Another moving story we have recently added to the list is Gorilla Guerrilla by Nick Taussig which is based on Nick’s own encounter with a boy soldier in Uganda. I also love Alexander McCall Smith’s fun packed series of adventure stories for boys about Akimbo – the son of a Game Park Ranger, partly because there are so few good books available at this level of age range and reading ability.

On a more introductory level, I think Mama Panya’s Pancakes by Mary Chamberlin should be on every primary school reading list! What is especially nice about this story is that although it is set in Kenya, the story is universal in its appeal with a strong message to young and early readers about the importance of generosity and community.

Back in the Young Adult range, I also have a huge soft spot for The Garbage King by Elizabeth Laird. Based on her own personal experiences and with a message by one of the street children she met at the end of the book, this uplifting tale should be read by children and adults alike and I guarantee will make you laugh and cry in equal measure. Everyone I have personally introduced this book to has loved reading it, so you can’t get much better praise than that.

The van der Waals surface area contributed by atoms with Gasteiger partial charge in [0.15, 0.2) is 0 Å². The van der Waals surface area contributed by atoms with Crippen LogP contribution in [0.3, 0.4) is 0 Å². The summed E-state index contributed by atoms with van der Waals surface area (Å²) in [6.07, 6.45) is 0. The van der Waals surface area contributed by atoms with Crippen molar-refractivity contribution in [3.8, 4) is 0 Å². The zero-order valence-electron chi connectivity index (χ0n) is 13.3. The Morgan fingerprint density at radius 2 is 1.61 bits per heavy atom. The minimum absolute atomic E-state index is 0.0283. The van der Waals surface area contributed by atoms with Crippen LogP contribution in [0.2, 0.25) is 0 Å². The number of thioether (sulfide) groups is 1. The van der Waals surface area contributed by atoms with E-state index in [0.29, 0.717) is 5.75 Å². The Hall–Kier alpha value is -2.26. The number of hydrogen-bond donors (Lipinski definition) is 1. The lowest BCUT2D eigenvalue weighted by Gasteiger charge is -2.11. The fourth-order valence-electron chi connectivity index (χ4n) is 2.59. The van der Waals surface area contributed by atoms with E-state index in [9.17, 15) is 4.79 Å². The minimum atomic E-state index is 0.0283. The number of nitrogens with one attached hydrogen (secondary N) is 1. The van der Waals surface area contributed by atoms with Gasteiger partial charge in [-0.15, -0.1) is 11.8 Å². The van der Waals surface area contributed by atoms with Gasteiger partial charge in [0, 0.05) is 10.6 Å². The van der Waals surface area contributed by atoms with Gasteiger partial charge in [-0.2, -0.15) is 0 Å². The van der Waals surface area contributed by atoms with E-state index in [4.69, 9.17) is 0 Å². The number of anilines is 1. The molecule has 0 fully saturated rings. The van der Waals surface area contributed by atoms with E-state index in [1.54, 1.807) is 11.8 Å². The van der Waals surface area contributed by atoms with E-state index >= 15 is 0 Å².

Playing by the Book: What are your favourite books (for adults or children) written by African authors?

Nick Johnson: In terms of books on the Pelican Post reading list, I have already mentioned Beverley Naidoo’s Journey to Joburg, but another book in the Young Adult range is The Interview by the journalist and author Patrick Ngugi. Again this is great uplifting tale set in Nairobi about a young man’s dream job which seemingly is lost when he does a good deed on the way to the interview. This book deservedly won an award in the Macmillan Writer’s Prize for Africa in 2002.

On a personal note, I have just finished reading Orange Prize winner Chimimanda Ngozi Adichie’s moving and epic Half of a Yellow Sun which everyone should read…

Playing by the Book: Thank you Nick, I shall add it to my reading list! And thank you too for such an interesting interview. I look forward to seeing Pelican Post grow from strength to strength.